UB University of Baltimore
Merrick School of Business

INSS737 - Management of Information Systems - Fall 2000

Effects of IT on Competition

Lecture notes

One of the manageable trends we saw last class meeting was the strategic impact of IST. Today we are taking a closer look at the effects of IT on competition.

  1. Industry and Competitive analysis (ICA) framework.
  2. You should have been introduced to this topic in either INSS610 or INSS640. Lets take a look at each of the competitive forces and how can IST contribute to gain competitive advantages:

    More details on the above forces can can be found in pages 61-76 of the textbook.

  3. Competitive strategies
  4. The classical Porter ICA framework discussed above also describes three generic strategies: (a) cost leadership (low cost producer), (b) differentiation (high quality) and (c) focus (niche). This is reflected in figure 1. Lets review this scenario taking into consideration process and product changes:

    Boynton, A.C., Victor, B. and Pine, B.J (New Competitive Strategies: Challenges to Organization and Information Technology, IBM Systems Journal,(32)1,1993, 40-52) proposed a much broader framework for competitive strategies, as shown in figure 2.

    This was a time when american businesses were being confronted with fierce competition of japanese and european firms, which were able to provide high quality and low cost products and services. Lets review what this new model added:

Case instructions

We will use the framework to analyze the case introduced last week: (a) what is the problem, (b) what are the alternatives, and (c) what are the recommendations. We will discuss Canadia Airlines (A) using this framework.

When you analyze this case ask yourself how the ICA and Mass Customization frameworks affect the situation. What is the existing competitive situation? What significant issues are the airlines facing? Which, if any, is the role of the reservation systems? What are the strengths and weaknesses of each reservation system?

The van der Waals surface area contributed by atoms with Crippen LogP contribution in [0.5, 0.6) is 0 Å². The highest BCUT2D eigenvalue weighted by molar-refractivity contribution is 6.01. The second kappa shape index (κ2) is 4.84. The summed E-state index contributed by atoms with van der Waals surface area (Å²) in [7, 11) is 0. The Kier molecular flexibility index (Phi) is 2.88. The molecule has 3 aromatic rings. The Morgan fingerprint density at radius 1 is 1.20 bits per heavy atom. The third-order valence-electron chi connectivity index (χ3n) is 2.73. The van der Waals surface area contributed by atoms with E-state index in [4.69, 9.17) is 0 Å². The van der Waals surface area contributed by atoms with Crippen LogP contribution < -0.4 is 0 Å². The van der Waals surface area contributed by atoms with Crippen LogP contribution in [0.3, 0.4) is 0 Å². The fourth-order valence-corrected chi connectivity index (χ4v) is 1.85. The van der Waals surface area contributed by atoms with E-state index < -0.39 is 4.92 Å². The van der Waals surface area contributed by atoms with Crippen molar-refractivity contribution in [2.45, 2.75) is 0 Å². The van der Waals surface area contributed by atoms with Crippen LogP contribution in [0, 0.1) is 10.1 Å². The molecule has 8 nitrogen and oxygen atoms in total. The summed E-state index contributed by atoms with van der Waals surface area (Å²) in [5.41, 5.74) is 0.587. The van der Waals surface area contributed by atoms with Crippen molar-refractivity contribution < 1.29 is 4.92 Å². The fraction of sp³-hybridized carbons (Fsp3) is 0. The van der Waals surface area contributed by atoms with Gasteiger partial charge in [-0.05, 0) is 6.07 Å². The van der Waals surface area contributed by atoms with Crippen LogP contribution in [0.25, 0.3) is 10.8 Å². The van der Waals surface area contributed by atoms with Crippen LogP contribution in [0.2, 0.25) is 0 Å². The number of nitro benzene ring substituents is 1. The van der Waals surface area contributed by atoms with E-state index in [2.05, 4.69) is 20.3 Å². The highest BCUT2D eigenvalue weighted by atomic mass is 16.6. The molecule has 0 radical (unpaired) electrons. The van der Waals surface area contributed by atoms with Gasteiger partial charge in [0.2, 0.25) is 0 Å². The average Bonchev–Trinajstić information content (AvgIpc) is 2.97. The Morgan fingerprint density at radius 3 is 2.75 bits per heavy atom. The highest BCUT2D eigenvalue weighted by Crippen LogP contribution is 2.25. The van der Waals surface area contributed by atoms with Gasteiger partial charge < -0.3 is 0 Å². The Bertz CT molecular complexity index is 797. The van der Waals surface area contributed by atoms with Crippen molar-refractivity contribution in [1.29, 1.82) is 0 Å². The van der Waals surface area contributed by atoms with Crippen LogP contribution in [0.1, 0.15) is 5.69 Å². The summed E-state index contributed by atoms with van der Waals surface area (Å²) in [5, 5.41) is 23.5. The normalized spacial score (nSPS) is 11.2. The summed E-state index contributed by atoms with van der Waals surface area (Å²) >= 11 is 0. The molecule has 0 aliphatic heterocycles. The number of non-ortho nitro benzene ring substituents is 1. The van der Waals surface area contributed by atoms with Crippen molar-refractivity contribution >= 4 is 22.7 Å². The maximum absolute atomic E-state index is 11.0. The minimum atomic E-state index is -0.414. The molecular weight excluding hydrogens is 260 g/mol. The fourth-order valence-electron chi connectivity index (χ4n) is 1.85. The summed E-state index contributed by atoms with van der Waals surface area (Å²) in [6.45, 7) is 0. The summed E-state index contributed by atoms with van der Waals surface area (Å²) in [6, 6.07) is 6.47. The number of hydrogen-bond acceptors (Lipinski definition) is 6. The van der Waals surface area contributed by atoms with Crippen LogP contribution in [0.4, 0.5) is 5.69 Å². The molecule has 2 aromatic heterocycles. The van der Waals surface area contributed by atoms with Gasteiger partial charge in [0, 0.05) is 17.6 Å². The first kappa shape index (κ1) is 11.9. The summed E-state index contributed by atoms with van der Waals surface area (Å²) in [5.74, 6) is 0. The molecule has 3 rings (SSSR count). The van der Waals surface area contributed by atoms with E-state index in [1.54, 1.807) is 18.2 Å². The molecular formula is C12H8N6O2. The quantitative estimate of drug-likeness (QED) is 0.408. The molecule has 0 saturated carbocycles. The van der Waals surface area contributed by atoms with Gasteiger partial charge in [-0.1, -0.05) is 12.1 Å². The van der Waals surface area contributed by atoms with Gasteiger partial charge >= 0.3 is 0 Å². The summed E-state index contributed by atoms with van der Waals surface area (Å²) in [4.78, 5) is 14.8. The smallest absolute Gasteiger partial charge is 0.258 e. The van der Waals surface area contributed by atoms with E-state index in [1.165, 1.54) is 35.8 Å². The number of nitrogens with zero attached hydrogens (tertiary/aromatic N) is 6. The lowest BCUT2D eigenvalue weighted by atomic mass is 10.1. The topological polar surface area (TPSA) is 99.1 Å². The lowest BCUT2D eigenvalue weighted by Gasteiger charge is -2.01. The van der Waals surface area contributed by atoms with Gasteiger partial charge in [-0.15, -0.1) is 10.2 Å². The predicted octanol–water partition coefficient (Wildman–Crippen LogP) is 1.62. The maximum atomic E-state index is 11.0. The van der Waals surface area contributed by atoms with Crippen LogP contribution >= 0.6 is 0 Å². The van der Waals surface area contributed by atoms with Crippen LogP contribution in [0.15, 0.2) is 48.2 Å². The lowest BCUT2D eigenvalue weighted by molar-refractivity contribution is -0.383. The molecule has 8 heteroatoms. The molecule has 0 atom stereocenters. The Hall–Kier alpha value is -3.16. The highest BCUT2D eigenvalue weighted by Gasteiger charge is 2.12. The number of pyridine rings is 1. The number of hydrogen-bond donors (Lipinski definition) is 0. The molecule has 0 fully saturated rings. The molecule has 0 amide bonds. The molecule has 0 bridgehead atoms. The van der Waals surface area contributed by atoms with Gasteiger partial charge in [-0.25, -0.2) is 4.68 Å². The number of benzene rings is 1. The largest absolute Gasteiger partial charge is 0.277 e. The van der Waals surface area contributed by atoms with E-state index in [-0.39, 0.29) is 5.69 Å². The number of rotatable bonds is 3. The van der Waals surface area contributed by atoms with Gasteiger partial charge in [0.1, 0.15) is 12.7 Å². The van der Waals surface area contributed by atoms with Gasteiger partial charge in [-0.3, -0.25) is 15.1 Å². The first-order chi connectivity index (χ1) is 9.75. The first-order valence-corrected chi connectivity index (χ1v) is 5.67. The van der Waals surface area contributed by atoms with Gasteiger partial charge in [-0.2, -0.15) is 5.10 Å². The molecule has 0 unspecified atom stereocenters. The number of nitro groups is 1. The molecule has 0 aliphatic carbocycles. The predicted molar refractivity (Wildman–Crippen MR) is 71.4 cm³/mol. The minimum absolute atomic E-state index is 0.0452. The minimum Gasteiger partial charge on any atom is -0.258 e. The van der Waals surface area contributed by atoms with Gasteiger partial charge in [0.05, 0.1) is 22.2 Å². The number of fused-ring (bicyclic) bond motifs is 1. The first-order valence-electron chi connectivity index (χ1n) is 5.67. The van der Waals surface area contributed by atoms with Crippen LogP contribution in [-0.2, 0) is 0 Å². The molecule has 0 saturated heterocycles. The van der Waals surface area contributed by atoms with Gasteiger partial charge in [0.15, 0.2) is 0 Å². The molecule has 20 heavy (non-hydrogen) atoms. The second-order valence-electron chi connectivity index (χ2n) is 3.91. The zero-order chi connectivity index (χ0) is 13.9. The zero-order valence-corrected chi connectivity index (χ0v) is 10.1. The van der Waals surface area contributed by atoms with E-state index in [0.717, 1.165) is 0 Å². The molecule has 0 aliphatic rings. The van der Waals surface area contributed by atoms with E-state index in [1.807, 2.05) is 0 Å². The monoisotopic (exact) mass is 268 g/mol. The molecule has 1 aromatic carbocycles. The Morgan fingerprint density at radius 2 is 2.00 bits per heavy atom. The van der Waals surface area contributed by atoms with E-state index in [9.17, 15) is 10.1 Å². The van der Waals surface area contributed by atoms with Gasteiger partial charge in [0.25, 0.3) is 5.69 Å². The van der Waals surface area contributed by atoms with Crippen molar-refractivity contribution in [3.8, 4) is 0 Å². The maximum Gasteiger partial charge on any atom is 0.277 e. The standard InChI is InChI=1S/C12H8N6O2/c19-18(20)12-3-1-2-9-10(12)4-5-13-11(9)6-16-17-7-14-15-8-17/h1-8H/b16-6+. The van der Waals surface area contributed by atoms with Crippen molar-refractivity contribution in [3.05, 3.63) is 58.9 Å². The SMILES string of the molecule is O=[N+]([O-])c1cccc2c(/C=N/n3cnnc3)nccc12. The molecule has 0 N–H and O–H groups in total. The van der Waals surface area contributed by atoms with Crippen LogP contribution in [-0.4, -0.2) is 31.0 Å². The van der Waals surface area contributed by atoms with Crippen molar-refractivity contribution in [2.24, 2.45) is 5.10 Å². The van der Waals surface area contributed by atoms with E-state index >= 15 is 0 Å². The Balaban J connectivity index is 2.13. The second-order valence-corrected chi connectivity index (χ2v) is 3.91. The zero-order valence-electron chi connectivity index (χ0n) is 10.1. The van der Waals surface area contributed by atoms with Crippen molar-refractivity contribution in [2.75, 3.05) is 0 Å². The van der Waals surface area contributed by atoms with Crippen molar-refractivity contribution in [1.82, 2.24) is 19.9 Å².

Think about the various strategies and competition forces. Then answer the questions:

  1. What is the problem?

    Why is it a problem? Is there a decision involved? If it is a problem, what are the pros and cons that makes it a problem?

  2. What are the alternatives?

    What can be done? There is always the do nothing alternative. If everything went well (rosy scenario) what we would like to do? If everything went wrong (doomsday scenario) what should we do? What can we do in between the rosy and the doomsday scenarios? What are pros and cons of each alternative?

  3. What is you recommendation?

    What criteria should we use to select the most suitable alternative in the case? Why are you recommending one alternative versus the others? How this alternative satisfies your criteria? How to implement the alternative you selected?

As done last week, we will first discuss the case in the Forum, then in class, and then your group will post a report in the Forum.

This page is maintained by Al Bento who can be reached at abento@ubmail.ubalt.edu This page was last updated on September 13, 2000. Although we will attempt to keep this information accurate, we can not guarantee the accuracy of the information provided.